This post will serve as the main placeholder and table of contents - the links here will be updated with each post.
  1. Introduction
  2. Data Layer
    1. Part 1
    2. Part 2
    3. Part 3
  3. Entity Layer
    1. Part 1
    2. Part 2
  4. Service Layer
  5. UI Layer
  6. Smart Client
  7. Web Client
Here is a list of all the products we'll be using during this "adventure":
Visual Studio 2008 Express Edition Free .NET IDE - if you've got the disk space, install the All-in-One DVD from the download page. At a minimum, you should install the Visual C#, Visual Web Developer, and SQL Server 2008 Express editions.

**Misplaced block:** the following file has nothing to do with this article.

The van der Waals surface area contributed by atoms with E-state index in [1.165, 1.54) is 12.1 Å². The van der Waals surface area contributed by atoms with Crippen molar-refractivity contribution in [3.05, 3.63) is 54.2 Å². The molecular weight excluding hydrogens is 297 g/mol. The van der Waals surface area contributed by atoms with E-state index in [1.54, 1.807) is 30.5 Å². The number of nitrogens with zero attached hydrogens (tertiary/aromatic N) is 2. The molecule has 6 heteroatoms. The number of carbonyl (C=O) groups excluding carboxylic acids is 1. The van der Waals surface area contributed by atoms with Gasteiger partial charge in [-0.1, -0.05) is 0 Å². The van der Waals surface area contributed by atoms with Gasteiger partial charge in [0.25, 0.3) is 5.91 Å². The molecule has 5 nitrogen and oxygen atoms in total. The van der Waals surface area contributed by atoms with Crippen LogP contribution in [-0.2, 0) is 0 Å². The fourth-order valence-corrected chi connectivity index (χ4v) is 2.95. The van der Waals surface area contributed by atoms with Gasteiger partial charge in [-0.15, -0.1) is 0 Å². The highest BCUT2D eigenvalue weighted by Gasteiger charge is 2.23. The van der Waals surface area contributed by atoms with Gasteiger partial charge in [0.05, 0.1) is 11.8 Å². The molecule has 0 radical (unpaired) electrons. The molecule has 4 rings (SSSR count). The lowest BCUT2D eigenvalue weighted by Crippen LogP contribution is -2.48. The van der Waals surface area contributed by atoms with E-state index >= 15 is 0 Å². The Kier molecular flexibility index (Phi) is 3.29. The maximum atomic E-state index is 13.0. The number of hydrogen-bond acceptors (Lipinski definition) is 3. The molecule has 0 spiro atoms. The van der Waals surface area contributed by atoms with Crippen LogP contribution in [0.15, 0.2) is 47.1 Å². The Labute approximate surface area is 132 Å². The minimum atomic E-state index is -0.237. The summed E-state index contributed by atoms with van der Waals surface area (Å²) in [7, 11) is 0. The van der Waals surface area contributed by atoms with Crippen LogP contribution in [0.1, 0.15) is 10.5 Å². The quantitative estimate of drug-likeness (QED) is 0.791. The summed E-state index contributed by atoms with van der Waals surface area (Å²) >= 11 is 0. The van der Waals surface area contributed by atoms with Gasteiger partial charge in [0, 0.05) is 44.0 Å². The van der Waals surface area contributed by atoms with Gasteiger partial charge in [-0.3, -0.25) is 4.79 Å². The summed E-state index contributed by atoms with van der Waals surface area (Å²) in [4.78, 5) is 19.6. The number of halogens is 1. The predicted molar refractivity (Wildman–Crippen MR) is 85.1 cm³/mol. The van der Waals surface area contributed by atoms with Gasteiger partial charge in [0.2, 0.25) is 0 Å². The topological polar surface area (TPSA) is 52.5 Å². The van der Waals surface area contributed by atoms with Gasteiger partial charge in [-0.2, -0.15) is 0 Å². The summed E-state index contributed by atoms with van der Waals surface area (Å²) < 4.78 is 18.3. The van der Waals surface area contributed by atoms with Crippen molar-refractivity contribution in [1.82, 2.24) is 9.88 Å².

AdventureWorksLT A sample database schema based upon the Adventure Works Cycles scenario. ** NOTE: To install this you need to enable Full Text search and FileStream support when installing SQL 2008 Express.
Enterprise Library 4.1 A collection of reusable software components (application blocks)
NUnit 2.4.8 .NET unit-testing framework
NAnt 0.85 .NET build tool
FxCop 1.36 A rules-based application for analyzing .NET assemblies and reporting information.